# [seqfan] Re: A260119; Least positive integer k such that 2^n-1 and k^n-1 are relatively prime.

David Corneth davidacorneth at gmail.com
Thu Sep 3 09:54:59 CEST 2015

```Hi Bob,

It's because I conjecture that a(n) is divisible by this product of primes
pp. That means that a(n) is of the form k = pp * m. Then I bluntly use
inspection and test odd m; m = 1, m = 3, m = 5, ... until I find a value k
such that gcd(k^n - 1, 2^n - 1) = 1. I put it up as conjecture because some
k aren't checked at all, it might be that k isn't divisible by pp. But if
it's divisible by pp then this is the least m, which makes the conjectured
values an upperbound. The pattern indeed is irregular and maybe a new
sequence must be created mentioning this m so that it's easier to
investigate them.

For some n, this takes a while to find, for example for n = 9900, m = 8795.

Does that clear things up?
Best,
David

On Thu, Sep 3, 2015 at 9:47 AM, David Corneth <davidacorneth at gmail.com>
wrote:

> Hi Bob,
>
> It's because I conjecture that a(n) is divisible by this product of primes
> pp. That means that a(n) is of the form k = pp * m. Then I bluntly use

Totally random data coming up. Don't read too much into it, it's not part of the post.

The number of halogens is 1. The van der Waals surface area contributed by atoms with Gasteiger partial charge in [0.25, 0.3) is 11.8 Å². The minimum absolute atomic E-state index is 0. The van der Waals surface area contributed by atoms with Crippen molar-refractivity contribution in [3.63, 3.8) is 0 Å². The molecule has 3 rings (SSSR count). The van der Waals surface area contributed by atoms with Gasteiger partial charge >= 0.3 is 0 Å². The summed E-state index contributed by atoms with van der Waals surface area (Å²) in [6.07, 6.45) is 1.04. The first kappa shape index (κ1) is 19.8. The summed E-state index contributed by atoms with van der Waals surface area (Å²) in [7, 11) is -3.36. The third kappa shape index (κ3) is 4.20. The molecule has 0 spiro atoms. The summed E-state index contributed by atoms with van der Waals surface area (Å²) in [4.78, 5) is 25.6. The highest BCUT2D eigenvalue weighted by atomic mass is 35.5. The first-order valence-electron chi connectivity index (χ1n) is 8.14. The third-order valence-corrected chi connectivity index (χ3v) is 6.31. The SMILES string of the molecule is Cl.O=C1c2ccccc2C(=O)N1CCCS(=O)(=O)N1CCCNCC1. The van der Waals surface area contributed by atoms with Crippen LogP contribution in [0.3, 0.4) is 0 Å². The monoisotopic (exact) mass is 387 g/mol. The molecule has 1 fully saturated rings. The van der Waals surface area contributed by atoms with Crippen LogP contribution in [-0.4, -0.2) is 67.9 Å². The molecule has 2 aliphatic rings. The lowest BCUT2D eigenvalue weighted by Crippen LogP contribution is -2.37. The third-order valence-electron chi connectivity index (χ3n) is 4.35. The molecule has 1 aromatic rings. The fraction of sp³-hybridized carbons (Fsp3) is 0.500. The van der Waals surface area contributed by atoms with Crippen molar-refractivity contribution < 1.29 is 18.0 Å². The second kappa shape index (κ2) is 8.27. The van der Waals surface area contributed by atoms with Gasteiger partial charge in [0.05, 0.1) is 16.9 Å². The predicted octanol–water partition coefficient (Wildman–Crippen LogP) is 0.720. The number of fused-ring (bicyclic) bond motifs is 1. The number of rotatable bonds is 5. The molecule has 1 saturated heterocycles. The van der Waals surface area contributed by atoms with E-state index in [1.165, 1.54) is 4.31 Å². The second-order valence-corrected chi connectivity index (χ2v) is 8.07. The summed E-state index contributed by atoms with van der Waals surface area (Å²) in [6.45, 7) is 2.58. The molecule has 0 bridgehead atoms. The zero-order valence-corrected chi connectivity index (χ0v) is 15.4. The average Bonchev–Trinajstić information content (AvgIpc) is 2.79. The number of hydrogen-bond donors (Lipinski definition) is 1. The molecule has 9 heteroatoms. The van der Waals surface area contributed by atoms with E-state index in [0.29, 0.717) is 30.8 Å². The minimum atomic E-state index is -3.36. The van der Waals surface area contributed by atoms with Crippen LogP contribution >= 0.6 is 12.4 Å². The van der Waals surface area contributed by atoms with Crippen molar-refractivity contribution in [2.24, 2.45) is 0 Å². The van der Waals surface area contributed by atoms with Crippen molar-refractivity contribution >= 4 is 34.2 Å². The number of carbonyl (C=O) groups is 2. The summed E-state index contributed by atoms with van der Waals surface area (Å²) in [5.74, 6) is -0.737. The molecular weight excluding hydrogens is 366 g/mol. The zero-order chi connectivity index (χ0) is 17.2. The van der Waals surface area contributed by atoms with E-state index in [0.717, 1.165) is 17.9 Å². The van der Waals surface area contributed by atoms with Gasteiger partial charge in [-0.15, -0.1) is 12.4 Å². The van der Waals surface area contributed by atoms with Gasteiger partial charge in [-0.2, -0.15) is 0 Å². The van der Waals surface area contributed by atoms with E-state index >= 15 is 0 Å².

> inspection and test m = 1, m = 2, m = 3, ... until I find a value k such
> that gcd(k^n - 1, 2^n - 1) = 1. I put it up as conjecture because some k
> aren't checked at all, it might be that k isn't divisible by pp. But if
> it's divisible by pp then this is the least m, which makes the conjectured
> values an upperbound. The pattern indeed is irregular and maybe a new
> sequence must be created mentioning this m so that it's easier to
> investigate them.
>
> For some n, this takes a while to find, for example for n = 9900, m =
> 8795.
>
> Does that clear things up?
> Best,
> David
>
> On Wed, Sep 2, 2015 at 8:57 AM, Bob Selcoe <rselcoe at entouchonline.net>
> wrote:
>
>> Hi David,
>>
>> I'm a bit confused about your conjectured list up to n=5000.  Why, for
>> example, do you conjecture that m=9 when n=72, m=1 when n=126, and m=5 when
>> n=128?  Why are these upperbounds?
>>
>> Any idea how to calculate m?  The pattern seems quite irregular.
>>
>> Best Wishes,
>> Bob Selcoe
>>
>> --------------------------------------------------
>> From: "David Corneth" <davidacorneth at gmail.com>
>> Sent: Tuesday, September 01, 2015 2:13 PM
>> To: "Sequence Fanatics Discussion list" <seqfan at list.seqfan.eu>
>> Subject: [seqfan] A260119; Least positive integer k such that 2^n-1 and
>> k^n-1 are relatively prime.
>>
>> So I've put a conjecture that might help finding such values of k, but I
>>> don't see a proof and I guess a faster program could be found. There are
>>> some examples to it, but I don't know what characteristic these n have.
>>> The
>>> conjecture is in the history of the sequence, see
>>> https://oeis.org/history/view?seq=A260119&v=36
>>>
>>> Any ideas on how to proceed?
>>>
>>> _______________________________________________
>>>
>>> Seqfan Mailing list - http://list.seqfan.eu/
>>>
>>>
>> _______________________________________________
>>
>> Seqfan Mailing list - http://list.seqfan.eu/
>>
>
>

```